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    I wish this were available in the H9 - on the micropitch alogrithms, even with feedback off, you can hear a little bit of LFO circular mod, which in essence makes it more like chorus. I've had much cheaper/lower quality units that did static detuning <shrug>
     
  13. italo de angelis

    italo de angelis Member

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    Like what?
     
  14. MarcoR

    MarcoR Member

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    Short story is, you'll need a midi controller that can send midi CC messages.

    I use all the approaches italo suggested and 90% of the time, I use a single preset/algorithm for my reverb and delay needs on the Eclipse. You can still approach it with a "preset" concept but the preset is now on your midi controller and not the processor.

    I use a Liquid Foot + 12+ controller where each preset on the controller sends multiple midi messages to multiple devices and all are instant and can have "spillover" if desired.
    For the Eclipse as an example, switch 1 of my controller sends CC messages to set the reverb level and decay to the desired amount I need for my basic clean sound (while also turning off delay and or modulation). When I click switch 2, it sends CC messages to change the reverb parameters to the desired level for my dirty sound, etc... Switch 3 may send CC messages to set the input level of a delay. All of this is utilizing a single preset on the Eclipse using two engines; one with a reverb, another with a delay.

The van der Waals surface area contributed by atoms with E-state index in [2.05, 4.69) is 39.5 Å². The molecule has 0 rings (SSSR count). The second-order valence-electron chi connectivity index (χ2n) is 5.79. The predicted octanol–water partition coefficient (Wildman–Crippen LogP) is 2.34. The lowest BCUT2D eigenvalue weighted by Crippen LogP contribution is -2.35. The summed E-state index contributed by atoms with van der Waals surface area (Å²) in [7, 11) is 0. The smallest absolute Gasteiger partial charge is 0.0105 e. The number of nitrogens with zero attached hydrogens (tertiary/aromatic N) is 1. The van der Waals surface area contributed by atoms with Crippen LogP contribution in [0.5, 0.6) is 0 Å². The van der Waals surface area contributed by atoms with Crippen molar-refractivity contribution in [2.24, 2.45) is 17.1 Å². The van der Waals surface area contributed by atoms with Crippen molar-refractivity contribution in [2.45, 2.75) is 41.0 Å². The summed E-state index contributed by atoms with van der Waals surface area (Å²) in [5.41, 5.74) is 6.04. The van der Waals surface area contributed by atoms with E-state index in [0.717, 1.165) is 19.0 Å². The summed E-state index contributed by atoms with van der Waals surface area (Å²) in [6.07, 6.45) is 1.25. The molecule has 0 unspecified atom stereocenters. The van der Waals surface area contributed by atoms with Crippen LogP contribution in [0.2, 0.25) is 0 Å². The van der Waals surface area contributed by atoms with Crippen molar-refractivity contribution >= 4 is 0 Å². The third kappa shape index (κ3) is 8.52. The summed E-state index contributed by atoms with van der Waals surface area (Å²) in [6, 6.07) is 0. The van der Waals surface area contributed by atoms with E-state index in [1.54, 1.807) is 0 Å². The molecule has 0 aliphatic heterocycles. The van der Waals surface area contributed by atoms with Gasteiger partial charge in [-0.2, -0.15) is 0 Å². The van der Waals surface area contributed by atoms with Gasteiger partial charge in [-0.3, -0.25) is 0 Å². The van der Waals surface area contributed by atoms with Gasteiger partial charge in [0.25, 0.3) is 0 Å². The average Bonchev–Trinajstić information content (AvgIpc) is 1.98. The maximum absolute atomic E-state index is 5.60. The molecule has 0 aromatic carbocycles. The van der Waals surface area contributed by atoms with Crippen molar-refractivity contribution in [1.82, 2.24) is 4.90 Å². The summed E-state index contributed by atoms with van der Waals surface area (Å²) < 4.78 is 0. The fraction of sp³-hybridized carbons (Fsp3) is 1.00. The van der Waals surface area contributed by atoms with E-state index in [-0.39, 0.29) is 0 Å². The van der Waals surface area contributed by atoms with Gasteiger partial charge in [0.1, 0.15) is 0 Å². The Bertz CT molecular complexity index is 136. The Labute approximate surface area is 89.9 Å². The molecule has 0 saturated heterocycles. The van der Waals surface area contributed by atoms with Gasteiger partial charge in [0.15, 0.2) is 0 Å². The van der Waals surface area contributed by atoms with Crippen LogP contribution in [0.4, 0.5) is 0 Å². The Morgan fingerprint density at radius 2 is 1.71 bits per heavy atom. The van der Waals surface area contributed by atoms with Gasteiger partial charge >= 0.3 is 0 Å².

Now these presets (switches) on my controller are also sending messages to a PCM80, Switchblade, Amp Switcher, latching controllers to change channels on amps, RJM mini effects gizmo on pedalboard to toggle pedals and probably a few other things I'm forgetting.